Climate Emergency Institute
Climate Science Library
The Great Calling of Our Time
Max Wilbert, USA
​Original Post: Jan. 2, 2012

​​It’s September in the high Arctic, the end of the brief summer season. Dozens of species of migratory birds, whales, and fish have gathered here in the land of eternal sun, raising their young and building up strength for the long return journey. The days are getting shorter, but the sunlight still glitters across the ice and snow for long hours every day. And on the edges of the sea ice, slowly but with gathering speed, the ice is melting, drop by drop.

​​Sea ice melts and refreezes in a natural cycle each year. Late every summer Arctic sea ice reaches its minimum extent in September, then begins to refreeze and expand as the short autumn ends and the long, fierce winter sets in again. But the past decade has seen sea ice shrink to record low levels, often only to be surpassed by the following year – 2011was the second lowest on record after 2007. Scientists have measured the recent melt at around 11% per decade.

​​Scientists believe that this unprecedented melting is being caused primarily by global warming – the process of heat being trapped on planet Earth, largely because of fossil fuels and logging. The carbon dioxide, methane, and other “greenhouse gases” released by this industrial activity is contributing to a long term warming trend in the planet’s atmosphere – and leading to melting glaciers, icecaps, and sea ice around the world.

​​This melting poses unique problems for indigenous people and the wildlife of the area - we’ve all heard about polar bears stranded far from shore and indigenous people unable to reach their hunting grounds as ice weakens and breaks up. But what if they are not the only ones being affected by this melting? What if, unbeknownst to all of us, this melt is affecting us every single day?

​​According to Dr. R. Max Holmes, an arctic researcher at Woods Hole Research Center, this curious process has global implications. Holmes says that sea ice keeps itself cool by reflecting incoming sunlight back towards space. But as the bright white ice melts, it reveals the ocean beneath – a much darker surface that absorbs energy from the sun much more easily.

Imagine wearing a white t-shirt on a hot summer day, then changing into a black one – you bake, right? This is the same idea, on a scale hard to fathom.

​​The process is called the ice-albedo feedback, Holmes explains. The warming ocean, absorbing a greater proportion of solar energy, contributes to further melting the sea ice from below, which allows more energy to be absorbed and accelerates the process of melting ice and warming water. This is a positive feedback loop – one of several in the arctic that scientists are concerned about.

On land, a similar process is taking place as glaciers and seasonal snow cover is melting and revealing darker rock, soil, and vegetation beneath. These positive feedbacks (along with several others) are the reason warming in the Arctic regions is proceeding more than twice as fast as the global average – some regions have warmed even faster, averaging more than 5° F warmer in recent years than 50 years ago. This is called the Arctic Amplification – a well-studied process that is having ramifications around the world.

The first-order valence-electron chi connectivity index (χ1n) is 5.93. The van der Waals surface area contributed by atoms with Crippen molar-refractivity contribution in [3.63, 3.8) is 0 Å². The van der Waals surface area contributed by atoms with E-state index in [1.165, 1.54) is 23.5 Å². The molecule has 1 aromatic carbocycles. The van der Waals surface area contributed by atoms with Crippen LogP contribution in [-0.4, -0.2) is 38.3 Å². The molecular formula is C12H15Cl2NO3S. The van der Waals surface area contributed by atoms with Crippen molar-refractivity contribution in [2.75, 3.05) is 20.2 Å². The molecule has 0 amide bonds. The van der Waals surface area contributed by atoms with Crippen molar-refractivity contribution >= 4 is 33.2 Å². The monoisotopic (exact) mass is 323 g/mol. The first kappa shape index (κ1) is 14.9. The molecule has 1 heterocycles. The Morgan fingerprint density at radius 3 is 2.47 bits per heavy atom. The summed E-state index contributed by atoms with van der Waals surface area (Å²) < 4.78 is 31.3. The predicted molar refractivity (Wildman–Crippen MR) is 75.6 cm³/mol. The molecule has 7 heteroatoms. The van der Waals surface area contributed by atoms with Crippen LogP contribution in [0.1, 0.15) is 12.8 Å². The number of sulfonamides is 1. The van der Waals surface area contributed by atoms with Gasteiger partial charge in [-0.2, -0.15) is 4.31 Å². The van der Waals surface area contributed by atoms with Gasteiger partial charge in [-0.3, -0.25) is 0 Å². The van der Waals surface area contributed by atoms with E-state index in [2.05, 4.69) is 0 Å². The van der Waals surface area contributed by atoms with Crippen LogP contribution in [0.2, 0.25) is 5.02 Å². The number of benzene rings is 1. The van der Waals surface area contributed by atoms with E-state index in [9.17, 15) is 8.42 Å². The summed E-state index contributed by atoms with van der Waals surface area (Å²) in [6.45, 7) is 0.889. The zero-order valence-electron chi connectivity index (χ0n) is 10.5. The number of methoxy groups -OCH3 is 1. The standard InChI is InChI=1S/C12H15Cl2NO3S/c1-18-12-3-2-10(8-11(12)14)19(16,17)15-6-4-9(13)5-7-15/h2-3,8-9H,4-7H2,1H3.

​​According to research published in 2010 in the Journal of Geophysical Research by Sergey Petoukhov and Vladimir Semenov, reductions in wintertime ice cover may be having a big effect on European weather patterns. As wintertime ice recedes in the seas north of Russia, their research shows that the warmer surface of the ocean warms the lower atmosphere and triggers a high pressure zone as this warmer air rises. This high pressure zone pulls warmer air masses out of continental Europe, triggering an average decline of nearly 3° F in the region’s wintertime weather.

Global warming leading to snowier winters? Not as far fetched as one might imagine. Semenov and Petoukhov write, “Recent severe winters do not conflict the global warming picture but rather supplement it.”

​​Other research echoes these findings, showing that warmer but wetter winters are likely across much of the northern hemisphere, such as the exceptional snows of winter 2010/2011 in the northeastern and north-central United States. New research shows that these snowy winters in much of the United States may be due to a disruption to the polar vortex caused by declining wintertime sea ice cover, which allows cold arctic air masses to escape southward, leading to the “warm Arctic-cold continent” phenomenon.

​​Another possible effect of sea ice melt is even more dramatic. As sea ice freezes, it rejects salt and increases the salinity, and therefore density, of the waters beneath. These saline waters sink, flow along the bottom of the ocean, and power strong currents that carry huge masses of water, support abundant fish and wildlife populations, and moderate global climate. Scandinavia and the United Kingdom are one example – the region is kept substantially warmer by this “thermohaline circulation.” But climate models show that the influx of fresh water from melting sea ice could shut down this circulation and plunge the region into a much colder weather regime.

​​Summertime effects of sea ice loss are just as striking, if not more so. Higher temperatures across the northern hemisphere are leading to extreme weather, increased mortality, crop failures, droughts, floods, insect outbreaks, the spread of disease, and powerful storms. Recent years have seen the northern hemisphere slammed by repeated extreme events.